The brothers spent 10 years in the kitchen working side by side. Besides ordering food and paying bills, they cooked. In 1979, their brother Michael joined the family business and they bought Marie's Cafe in Long Prairie. He ran that location as Michael's until 2006.

Back in 1982, the Sieves heard the White House Cafe at the mall was for sale and they bought that one too. They named it The Brass Lantern and Mike and Jon still own it.

"After the second restaurant and the third, the [aprons] had to come off; there was so much administration to do. So we started filling in with really good people. From then on, we became owners and managers of our restaurants," Sieve said.

"Just like on the farm, we all worked hard."



When his parents owned the place, Traveler's Inn was a 120-seat cafe. In 1985, Traveler's Inn expanded to 156 seats. Today, the downtown restaurant seats 200. "We took that little, small-town cafe and turned it into a 200-seat restaurant," Sieve said proudly. "The recipes we use are 50 years old and we do most things homemade here. Our famous caramel and cinnamon rolls are made from scratch. Our pancakes, we make the batter and the syrup and we make our own french dressing, too. That's very popular."

Looking back, Sieve said he attributes Traveler's Inn's success to quality food, service and atmosphere. "We'll bend over backwards to make sure you're always happy here. If you're coming in to spend your hard-earned money at my restaurant, you're going to get a good experience. If it isn't just right, we'll make it right. I think we've provided a good product at a good price with good service and a friendly atmosphere. [Alexandria] has treated us well and we're grateful to our loyal customers. So much of our success is also due to our loyal and dedicated staff who have made this [place] what it is today. I can't thank them enough.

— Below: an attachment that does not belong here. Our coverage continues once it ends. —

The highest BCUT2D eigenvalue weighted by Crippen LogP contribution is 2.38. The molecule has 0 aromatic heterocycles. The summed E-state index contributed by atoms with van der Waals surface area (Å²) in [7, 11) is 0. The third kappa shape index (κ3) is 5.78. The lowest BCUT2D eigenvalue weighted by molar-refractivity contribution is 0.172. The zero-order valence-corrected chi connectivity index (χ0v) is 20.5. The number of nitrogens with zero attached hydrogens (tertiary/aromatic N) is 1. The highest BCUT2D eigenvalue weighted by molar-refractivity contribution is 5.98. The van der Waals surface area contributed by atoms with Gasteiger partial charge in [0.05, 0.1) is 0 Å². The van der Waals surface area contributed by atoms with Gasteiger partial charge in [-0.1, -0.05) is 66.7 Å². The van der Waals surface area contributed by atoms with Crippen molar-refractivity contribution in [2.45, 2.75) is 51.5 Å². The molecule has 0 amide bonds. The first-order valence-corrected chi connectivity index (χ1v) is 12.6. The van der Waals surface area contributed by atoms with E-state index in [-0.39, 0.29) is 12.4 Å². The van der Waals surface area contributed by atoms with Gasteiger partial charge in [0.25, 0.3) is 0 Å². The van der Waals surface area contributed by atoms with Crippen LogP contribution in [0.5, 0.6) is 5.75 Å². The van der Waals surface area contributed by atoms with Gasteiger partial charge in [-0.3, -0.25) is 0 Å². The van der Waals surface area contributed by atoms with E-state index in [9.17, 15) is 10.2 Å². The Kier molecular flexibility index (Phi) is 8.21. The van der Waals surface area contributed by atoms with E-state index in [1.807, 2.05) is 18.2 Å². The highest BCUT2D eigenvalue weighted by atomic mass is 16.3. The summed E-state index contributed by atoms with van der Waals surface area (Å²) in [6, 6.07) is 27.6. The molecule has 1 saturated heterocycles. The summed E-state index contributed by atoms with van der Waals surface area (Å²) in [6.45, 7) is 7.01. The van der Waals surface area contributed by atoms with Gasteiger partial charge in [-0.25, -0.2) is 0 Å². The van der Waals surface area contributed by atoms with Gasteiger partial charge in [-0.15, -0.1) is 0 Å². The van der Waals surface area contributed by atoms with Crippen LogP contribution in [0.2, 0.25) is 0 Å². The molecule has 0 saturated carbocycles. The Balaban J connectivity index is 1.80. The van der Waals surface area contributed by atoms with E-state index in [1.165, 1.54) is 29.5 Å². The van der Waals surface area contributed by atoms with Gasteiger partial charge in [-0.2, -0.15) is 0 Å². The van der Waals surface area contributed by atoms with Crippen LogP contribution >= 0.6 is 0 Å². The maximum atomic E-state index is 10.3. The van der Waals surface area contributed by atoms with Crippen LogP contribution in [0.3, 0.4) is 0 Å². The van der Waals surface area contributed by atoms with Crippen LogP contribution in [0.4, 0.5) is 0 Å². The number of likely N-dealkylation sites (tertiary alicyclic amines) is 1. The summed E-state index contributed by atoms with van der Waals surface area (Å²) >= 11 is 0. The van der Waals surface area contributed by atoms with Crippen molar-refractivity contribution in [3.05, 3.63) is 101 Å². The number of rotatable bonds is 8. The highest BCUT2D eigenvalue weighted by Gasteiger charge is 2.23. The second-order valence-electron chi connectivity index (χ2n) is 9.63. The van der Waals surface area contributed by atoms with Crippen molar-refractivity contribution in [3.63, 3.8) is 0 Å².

"We know lots of our customers on a first name basis. These are the people I will miss. That's the part of retirement I was really concerned about. I'm going to miss the social part of Traveler's; the working part not so much," he laughed.

"I can't believe my career is at that point," Sieve said. "I'm at that point where I don't want to work anymore and I'm enjoying it, but it's a very strange feeling not to have a purpose. I don't want it to be that way so I'll find a purpose and part of that will still be at Traveler's, filling in as needed."

In the meantime, you'll find Sieve traveling, playing more golf, and available on weekends to play more golf. "Every-other-weekend was on my job description for a long, long time," he said. "Now, I'm just enjoying my free time."

Sieve and his wife, Jeanne, have four sons, Nathan, Adam, Andrew and Jacob.

Amy Chaffins

Amy Chaffins is a journalist working for the Echo Press newspaper in Alexandria, Minnesota.